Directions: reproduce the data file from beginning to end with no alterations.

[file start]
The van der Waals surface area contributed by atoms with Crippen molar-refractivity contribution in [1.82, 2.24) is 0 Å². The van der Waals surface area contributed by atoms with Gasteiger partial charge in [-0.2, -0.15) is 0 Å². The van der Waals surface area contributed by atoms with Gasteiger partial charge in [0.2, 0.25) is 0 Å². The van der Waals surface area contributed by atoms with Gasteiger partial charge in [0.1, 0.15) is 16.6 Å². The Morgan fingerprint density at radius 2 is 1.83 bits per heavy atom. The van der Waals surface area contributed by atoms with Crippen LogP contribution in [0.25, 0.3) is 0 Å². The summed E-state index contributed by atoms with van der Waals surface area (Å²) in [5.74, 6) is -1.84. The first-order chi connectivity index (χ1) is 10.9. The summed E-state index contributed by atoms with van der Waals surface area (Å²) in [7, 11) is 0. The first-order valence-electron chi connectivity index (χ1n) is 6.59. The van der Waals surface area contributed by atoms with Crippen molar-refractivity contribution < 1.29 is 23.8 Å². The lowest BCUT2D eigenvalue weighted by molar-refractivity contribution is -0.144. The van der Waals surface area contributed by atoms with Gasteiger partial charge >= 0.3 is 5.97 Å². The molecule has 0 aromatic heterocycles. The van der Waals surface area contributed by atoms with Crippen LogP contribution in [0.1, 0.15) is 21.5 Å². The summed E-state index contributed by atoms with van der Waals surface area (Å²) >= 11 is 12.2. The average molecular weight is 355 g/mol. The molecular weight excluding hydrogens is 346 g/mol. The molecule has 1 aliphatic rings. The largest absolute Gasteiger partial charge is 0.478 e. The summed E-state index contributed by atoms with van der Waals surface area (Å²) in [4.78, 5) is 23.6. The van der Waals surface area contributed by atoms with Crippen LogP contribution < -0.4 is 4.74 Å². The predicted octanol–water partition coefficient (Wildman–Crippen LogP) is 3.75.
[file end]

The van der Waals surface area contributed by atoms with Crippen molar-refractivity contribution in [1.82, 2.24) is 0 Å². The van der Waals surface area contributed by atoms with Gasteiger partial charge in [-0.2, -0.15) is 0 Å². The van der Waals surface area contributed by atoms with Gasteiger partial charge in [0.2, 0.25) is 0 Å². The van der Waals surface area contributed by atoms with Gasteiger partial charge in [0.1, 0.15) is 16.6 Å². The Morgan fingerprint density at radius 2 is 1.83 bits per heavy atom. The van der Waals surface area contributed by atoms with Crippen LogP contribution in [0.25, 0.3) is 0 Å². The summed E-state index contributed by atoms with van der Waals surface area (Å²) in [5.74, 6) is -1.84. The first-order chi connectivity index (χ1) is 10.9. The summed E-state index contributed by atoms with van der Waals surface area (Å²) in [7, 11) is 0. The first-order valence-electron chi connectivity index (χ1n) is 6.59. The van der Waals surface area contributed by atoms with Crippen molar-refractivity contribution < 1.29 is 23.8 Å². The lowest BCUT2D eigenvalue weighted by molar-refractivity contribution is -0.144. The van der Waals surface area contributed by atoms with Gasteiger partial charge >= 0.3 is 5.97 Å². The molecule has 0 aromatic heterocycles. The van der Waals surface area contributed by atoms with Crippen LogP contribution in [0.1, 0.15) is 21.5 Å². The summed E-state index contributed by atoms with van der Waals surface area (Å²) >= 11 is 12.2. The average molecular weight is 355 g/mol. The molecular weight excluding hydrogens is 346 g/mol. The molecule has 1 aliphatic rings. The largest absolute Gasteiger partial charge is 0.478 e. The summed E-state index contributed by atoms with van der Waals surface area (Å²) in [4.78, 5) is 23.6. The van der Waals surface area contributed by atoms with Crippen LogP contribution < -0.4 is 4.74 Å². The predicted octanol–water partition coefficient (Wildman–Crippen LogP) is 3.75.